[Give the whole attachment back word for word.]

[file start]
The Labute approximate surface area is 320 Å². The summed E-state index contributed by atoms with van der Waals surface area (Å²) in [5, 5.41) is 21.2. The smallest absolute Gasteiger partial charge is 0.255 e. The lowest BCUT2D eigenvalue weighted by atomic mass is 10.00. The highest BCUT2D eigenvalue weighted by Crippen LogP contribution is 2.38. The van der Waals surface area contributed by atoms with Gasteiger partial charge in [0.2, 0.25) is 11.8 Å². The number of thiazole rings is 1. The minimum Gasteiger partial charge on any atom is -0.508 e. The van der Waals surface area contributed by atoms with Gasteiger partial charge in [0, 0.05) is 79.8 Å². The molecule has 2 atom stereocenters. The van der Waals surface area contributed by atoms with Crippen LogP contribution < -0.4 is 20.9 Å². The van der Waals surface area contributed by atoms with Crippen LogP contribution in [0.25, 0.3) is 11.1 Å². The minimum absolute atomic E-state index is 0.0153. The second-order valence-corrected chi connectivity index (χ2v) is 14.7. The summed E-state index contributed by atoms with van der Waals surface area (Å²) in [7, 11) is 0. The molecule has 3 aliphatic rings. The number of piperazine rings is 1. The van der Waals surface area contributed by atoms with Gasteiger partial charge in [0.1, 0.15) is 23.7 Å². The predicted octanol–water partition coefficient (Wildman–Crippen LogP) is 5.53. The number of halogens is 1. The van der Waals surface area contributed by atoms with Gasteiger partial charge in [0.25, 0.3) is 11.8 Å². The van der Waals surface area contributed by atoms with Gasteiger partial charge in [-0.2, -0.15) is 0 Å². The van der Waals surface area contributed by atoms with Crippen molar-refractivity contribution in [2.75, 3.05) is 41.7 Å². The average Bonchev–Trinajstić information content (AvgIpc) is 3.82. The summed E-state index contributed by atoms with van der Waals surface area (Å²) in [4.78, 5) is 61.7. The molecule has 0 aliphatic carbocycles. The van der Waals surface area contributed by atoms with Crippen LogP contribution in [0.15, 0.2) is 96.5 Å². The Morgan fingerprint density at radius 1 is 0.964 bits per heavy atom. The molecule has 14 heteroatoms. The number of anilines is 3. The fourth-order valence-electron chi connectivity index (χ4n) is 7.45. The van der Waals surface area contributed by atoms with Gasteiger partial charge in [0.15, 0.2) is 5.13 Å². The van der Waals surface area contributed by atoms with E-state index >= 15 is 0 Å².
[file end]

The Labute approximate surface area is 320 Å². The summed E-state index contributed by atoms with van der Waals surface area (Å²) in [5, 5.41) is 21.2. The smallest absolute Gasteiger partial charge is 0.255 e. The lowest BCUT2D eigenvalue weighted by atomic mass is 10.00. The highest BCUT2D eigenvalue weighted by Crippen LogP contribution is 2.38. The van der Waals surface area contributed by atoms with Gasteiger partial charge in [0.2, 0.25) is 11.8 Å². The number of thiazole rings is 1. The minimum Gasteiger partial charge on any atom is -0.508 e. The van der Waals surface area contributed by atoms with Gasteiger partial charge in [0, 0.05) is 79.8 Å². The molecule has 2 atom stereocenters. The van der Waals surface area contributed by atoms with Crippen LogP contribution < -0.4 is 20.9 Å². The van der Waals surface area contributed by atoms with Crippen LogP contribution in [0.25, 0.3) is 11.1 Å². The minimum absolute atomic E-state index is 0.0153. The second-order valence-corrected chi connectivity index (χ2v) is 14.7. The summed E-state index contributed by atoms with van der Waals surface area (Å²) in [7, 11) is 0. The molecule has 3 aliphatic rings. The number of piperazine rings is 1. The van der Waals surface area contributed by atoms with Gasteiger partial charge in [0.1, 0.15) is 23.7 Å². The predicted octanol–water partition coefficient (Wildman–Crippen LogP) is 5.53. The number of halogens is 1. The van der Waals surface area contributed by atoms with Gasteiger partial charge in [0.25, 0.3) is 11.8 Å². The van der Waals surface area contributed by atoms with Gasteiger partial charge in [-0.2, -0.15) is 0 Å². The van der Waals surface area contributed by atoms with Crippen molar-refractivity contribution in [2.75, 3.05) is 41.7 Å². The average Bonchev–Trinajstić information content (AvgIpc) is 3.82. The summed E-state index contributed by atoms with van der Waals surface area (Å²) in [4.78, 5) is 61.7. The molecule has 0 aliphatic carbocycles. The van der Waals surface area contributed by atoms with Crippen LogP contribution in [0.15, 0.2) is 96.5 Å². The Morgan fingerprint density at radius 1 is 0.964 bits per heavy atom. The molecule has 14 heteroatoms. The number of anilines is 3. The fourth-order valence-electron chi connectivity index (χ4n) is 7.45. The van der Waals surface area contributed by atoms with Gasteiger partial charge in [0.15, 0.2) is 5.13 Å². The van der Waals surface area contributed by atoms with E-state index >= 15 is 0 Å².